Tower Talk At Haven Arms

Simon Tower

Tonight my father gave a presentation at the Haven Arms in Hedon concerning the ongoing restoration work at Paull Holme Tower, attended by the Hedon Viewfinders photography club and some extended family.

My father acquired the tower in the early 1990s, when it was little more than a pile of old bricks. My childhood was sprinkled with the occasional visit to this mysterious ruin, with its decaying castellations, its perilous stairs and its grass-covered roofline.

In this decade my father stepped up his efforts to effect a restoration, including opening the tower to members of the public. I was roped in to produce visual aids and, on occasion, dig out decades of dung from the ground floor.

In 2015 my father began efforts to produce a documentary series about the restoration, often enlisting me as cameraman. In 2017 we met with Estuary TV and secured a broadcast deal. At tonight’s presentation we were shown extensive clips from upcoming episodes.

The moment of triumph came late in 2016, when Historic England gave us a grant for the restoration work. Even so, the process of rebuilding took a long time to commence, due to seasonal weather difficulties, the need to produce a very specific type of brick, and unpleasantness from neighbours. The most significant changes have occurred since last summer, which annoyingly means that I was not around to see them. The tower now stands noticeably taller than it did for most of my life, for there is at last a roof as well as restored castellations. We also have a new entrance gate and gravel driveway for ease of access.

After the main presentation, attendees showed off their own photographs of the tower, some dating back centuries. There was even a brief discussion about my pet topic of heraldry, as historians tried to date the tower by the display of the Holme-Wastney arms surrounded by Tudor roses.

Though there has been much dithering with authorities, my father still intends to open the tower again once work is complete. No doubt I will be roped in to film that as well.

USEFUL LINKS

 

A Temp’s Lament

An old woman with thick white hair sits in a sunny garden with a cup of tea.
I am a temp,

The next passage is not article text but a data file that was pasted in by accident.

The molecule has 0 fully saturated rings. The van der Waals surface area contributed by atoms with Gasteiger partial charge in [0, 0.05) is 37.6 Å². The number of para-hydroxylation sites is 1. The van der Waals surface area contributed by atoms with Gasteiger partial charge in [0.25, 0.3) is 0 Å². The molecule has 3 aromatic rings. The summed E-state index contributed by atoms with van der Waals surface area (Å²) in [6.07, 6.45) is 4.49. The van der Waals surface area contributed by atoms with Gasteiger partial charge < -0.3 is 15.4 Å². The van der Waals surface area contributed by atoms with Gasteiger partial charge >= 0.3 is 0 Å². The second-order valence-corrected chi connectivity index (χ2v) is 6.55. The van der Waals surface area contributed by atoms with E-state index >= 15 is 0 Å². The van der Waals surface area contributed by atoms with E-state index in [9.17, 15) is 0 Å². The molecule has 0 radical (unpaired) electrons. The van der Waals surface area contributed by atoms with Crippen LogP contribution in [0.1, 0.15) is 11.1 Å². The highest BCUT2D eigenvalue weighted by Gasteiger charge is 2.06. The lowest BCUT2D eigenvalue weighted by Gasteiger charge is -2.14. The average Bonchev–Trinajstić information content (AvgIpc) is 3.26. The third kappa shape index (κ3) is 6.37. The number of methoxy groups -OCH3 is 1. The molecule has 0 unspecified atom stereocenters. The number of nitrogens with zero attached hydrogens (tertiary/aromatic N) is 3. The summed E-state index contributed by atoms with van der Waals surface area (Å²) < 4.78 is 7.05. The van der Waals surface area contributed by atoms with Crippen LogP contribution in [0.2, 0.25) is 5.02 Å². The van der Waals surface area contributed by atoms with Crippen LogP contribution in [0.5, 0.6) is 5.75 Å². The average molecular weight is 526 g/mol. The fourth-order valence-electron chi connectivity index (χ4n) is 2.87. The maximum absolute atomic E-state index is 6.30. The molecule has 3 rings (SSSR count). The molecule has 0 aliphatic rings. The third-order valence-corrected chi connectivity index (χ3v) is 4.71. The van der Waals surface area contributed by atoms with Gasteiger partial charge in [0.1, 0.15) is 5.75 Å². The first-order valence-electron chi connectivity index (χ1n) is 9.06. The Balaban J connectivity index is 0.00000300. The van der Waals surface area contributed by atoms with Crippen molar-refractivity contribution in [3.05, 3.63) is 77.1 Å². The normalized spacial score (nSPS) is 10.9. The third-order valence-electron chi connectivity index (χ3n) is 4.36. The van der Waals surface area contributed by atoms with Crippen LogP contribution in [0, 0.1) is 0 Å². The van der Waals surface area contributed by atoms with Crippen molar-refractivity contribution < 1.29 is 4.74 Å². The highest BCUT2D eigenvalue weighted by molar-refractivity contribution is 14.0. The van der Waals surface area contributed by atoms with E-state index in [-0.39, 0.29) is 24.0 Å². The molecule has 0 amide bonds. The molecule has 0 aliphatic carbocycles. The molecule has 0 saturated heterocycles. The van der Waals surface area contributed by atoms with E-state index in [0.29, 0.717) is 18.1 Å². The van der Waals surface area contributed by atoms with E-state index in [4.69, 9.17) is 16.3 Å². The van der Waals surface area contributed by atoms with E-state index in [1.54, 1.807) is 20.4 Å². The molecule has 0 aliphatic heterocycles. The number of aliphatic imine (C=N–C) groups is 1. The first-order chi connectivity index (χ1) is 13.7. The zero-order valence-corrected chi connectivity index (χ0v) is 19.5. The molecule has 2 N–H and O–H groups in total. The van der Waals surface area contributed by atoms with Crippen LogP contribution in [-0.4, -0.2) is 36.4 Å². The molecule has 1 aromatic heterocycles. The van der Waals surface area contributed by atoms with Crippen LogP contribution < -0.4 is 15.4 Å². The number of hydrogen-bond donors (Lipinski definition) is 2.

I’ve no desk of my own.
When you’re on holiday
I answer your phone.
If I am lucky
You’ve left me your key,
But many a time
You couldn’t forsee
You wouldn’t be there
And they’d phone to Charlotte;
Help! we need a temp,
Please you have you got?
I’m having a bath
Or cleaning a floor,
But I drop everything
And I dash out the door.
I arrive at your desk
But can’t open the drawers.
With what do they think
I can do all my chores?
But I am a temp
And I have a large bag.
Its certainly heavy
And that is the snag
But in it I keep
All the tools of my trade,
Pens, pencils and rulers,
No typewriter I’m afraid.
For that is one thing
I’d love of my own.
Two months on a QWERTY
Now AZERTY – don’t moan.
For I am a temp
With you only a while
And whatever the problem
It’s done with a smile.
Written 15th June 1982
by Pauline Taylor (1927-2018)

Long To Reign Over Us

A dark-haired woman of 19 in a military uniform stands in from of a green truck with a large red cross on the right face.

HRH The Princess Elizabeth in April 1945.

Not many people, even among royalty, make it to the age of ninety years. George III and Victoria both expired at 81, while the first Elizabeth was a source of amazement for living to 69. Indeed, many a sovereign has died rather young – Henry V died at 36, Richard II at 33, Mary II at 32 and two Tudor monarchs (Edward VI and Lady Jane Grey) never reached adulthood. Edward V did not manage to reach his teens.

All the more impressive it then is for our diamond nonagenarian to reign as she does today. More so, it is a significant accomplishment that today’s birthday girl can still appear in public for her celebrations, whereas few others of her age could claim likewise. By the time that George III reached his final year he was bald, blind, and utterly insane. Among his many descendants he had outlived three of his children and three of his grandchildren. His wife, Princess Charlotte of Mecklenburg, tightly predeceased him as well.

Victoria had her own share of tragedies: having been one of few monarchs to truly marry for love, she spent thirty-nine years in mourning for her lost Prince Consort. Again, several princes could not outlive the Queen – Alice, Alfred (of Edinburgh), Leopold, Frederick, Sigismund, Waldemar, Albert Victor, Alexander John, Friedrich, Marie, Alfred (of Saxe-Coburg), Christian Victor, Harald, and two unnamed stillbirths.

Lilibet, by contrast, has her litter, and theirs, intact. Though she has lost her younger sister, the only death so far in the generation below her was Diana, Princess of Wales in 1997 (and she, by that point, was not actually a relative anymore). In that decade it was lamented that, in the family supposed to represent the bulwark of British integrity, three of her four children had divorced. Now, though, two have happily remarried while the third has seemingly reconciled with his former spouse.

Furthermore, the institution she represents has generally been stable – whereas Charles

Having been head of state in so many countries for so many years (with the result of featuring on so many coins, notes and stamps), Her Majesty has the most reproduced face in all of human history.